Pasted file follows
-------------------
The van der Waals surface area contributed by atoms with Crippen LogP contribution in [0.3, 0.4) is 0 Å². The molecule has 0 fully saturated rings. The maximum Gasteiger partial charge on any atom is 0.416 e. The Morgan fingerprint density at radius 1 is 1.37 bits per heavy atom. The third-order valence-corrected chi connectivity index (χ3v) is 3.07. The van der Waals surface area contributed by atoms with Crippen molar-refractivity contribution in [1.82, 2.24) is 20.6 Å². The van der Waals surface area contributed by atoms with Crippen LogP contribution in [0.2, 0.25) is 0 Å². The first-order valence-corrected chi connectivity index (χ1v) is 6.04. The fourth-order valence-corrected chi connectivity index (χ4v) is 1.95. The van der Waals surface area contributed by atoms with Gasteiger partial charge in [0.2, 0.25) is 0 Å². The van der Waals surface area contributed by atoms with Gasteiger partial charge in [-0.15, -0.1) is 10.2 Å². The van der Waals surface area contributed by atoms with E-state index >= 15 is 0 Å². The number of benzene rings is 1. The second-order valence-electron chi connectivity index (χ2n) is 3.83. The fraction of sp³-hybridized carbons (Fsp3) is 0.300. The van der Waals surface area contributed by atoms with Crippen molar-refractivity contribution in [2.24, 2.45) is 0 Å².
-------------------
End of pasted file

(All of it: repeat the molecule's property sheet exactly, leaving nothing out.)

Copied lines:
The van der Waals surface area contributed by atoms with Crippen LogP contribution in [0.3, 0.4) is 0 Å². The molecule has 0 fully saturated rings. The maximum Gasteiger partial charge on any atom is 0.416 e. The Morgan fingerprint density at radius 1 is 1.37 bits per heavy atom. The third-order valence-corrected chi connectivity index (χ3v) is 3.07. The van der Waals surface area contributed by atoms with Crippen molar-refractivity contribution in [1.82, 2.24) is 20.6 Å². The van der Waals surface area contributed by atoms with Crippen LogP contribution in [0.2, 0.25) is 0 Å². The first-order valence-corrected chi connectivity index (χ1v) is 6.04. The fourth-order valence-corrected chi connectivity index (χ4v) is 1.95. The van der Waals surface area contributed by atoms with Gasteiger partial charge in [0.2, 0.25) is 0 Å². The van der Waals surface area contributed by atoms with Gasteiger partial charge in [-0.15, -0.1) is 10.2 Å². The van der Waals surface area contributed by atoms with E-state index >= 15 is 0 Å². The number of benzene rings is 1. The second-order valence-electron chi connectivity index (χ2n) is 3.83. The fraction of sp³-hybridized carbons (Fsp3) is 0.300. The van der Waals surface area contributed by atoms with Crippen molar-refractivity contribution in [2.24, 2.45) is 0 Å².